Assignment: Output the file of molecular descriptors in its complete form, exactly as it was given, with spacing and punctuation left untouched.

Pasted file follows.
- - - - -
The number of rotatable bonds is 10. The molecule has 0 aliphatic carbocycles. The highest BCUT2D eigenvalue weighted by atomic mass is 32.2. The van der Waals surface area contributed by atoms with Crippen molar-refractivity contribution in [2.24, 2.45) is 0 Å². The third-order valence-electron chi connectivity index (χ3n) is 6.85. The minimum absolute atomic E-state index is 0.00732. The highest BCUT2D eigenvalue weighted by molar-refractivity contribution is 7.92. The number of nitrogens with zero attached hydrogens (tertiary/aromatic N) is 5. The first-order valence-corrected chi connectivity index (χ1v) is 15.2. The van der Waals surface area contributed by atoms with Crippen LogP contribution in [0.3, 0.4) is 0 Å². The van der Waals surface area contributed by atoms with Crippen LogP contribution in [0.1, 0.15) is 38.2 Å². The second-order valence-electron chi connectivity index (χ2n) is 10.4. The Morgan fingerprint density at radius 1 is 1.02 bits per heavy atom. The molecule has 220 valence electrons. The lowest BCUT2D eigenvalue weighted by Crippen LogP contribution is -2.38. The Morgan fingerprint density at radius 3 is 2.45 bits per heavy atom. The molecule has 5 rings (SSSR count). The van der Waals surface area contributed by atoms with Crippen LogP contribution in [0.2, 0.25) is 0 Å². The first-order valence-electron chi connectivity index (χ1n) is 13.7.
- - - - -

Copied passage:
The number of rotatable bonds is 10. The molecule has 0 aliphatic carbocycles. The highest BCUT2D eigenvalue weighted by atomic mass is 32.2. The van der Waals surface area contributed by atoms with Crippen molar-refractivity contribution in [2.24, 2.45) is 0 Å². The third-order valence-electron chi connectivity index (χ3n) is 6.85. The minimum absolute atomic E-state index is 0.00732. The highest BCUT2D eigenvalue weighted by molar-refractivity contribution is 7.92. The number of nitrogens with zero attached hydrogens (tertiary/aromatic N) is 5. The first-order valence-corrected chi connectivity index (χ1v) is 15.2. The van der Waals surface area contributed by atoms with Crippen LogP contribution in [0.3, 0.4) is 0 Å². The van der Waals surface area contributed by atoms with Crippen LogP contribution in [0.1, 0.15) is 38.2 Å². The second-order valence-electron chi connectivity index (χ2n) is 10.4. The Morgan fingerprint density at radius 1 is 1.02 bits per heavy atom. The molecule has 220 valence electrons. The lowest BCUT2D eigenvalue weighted by Crippen LogP contribution is -2.38. The Morgan fingerprint density at radius 3 is 2.45 bits per heavy atom. The molecule has 5 rings (SSSR count). The van der Waals surface area contributed by atoms with Crippen LogP contribution in [0.2, 0.25) is 0 Å². The first-order valence-electron chi connectivity index (χ1n) is 13.7.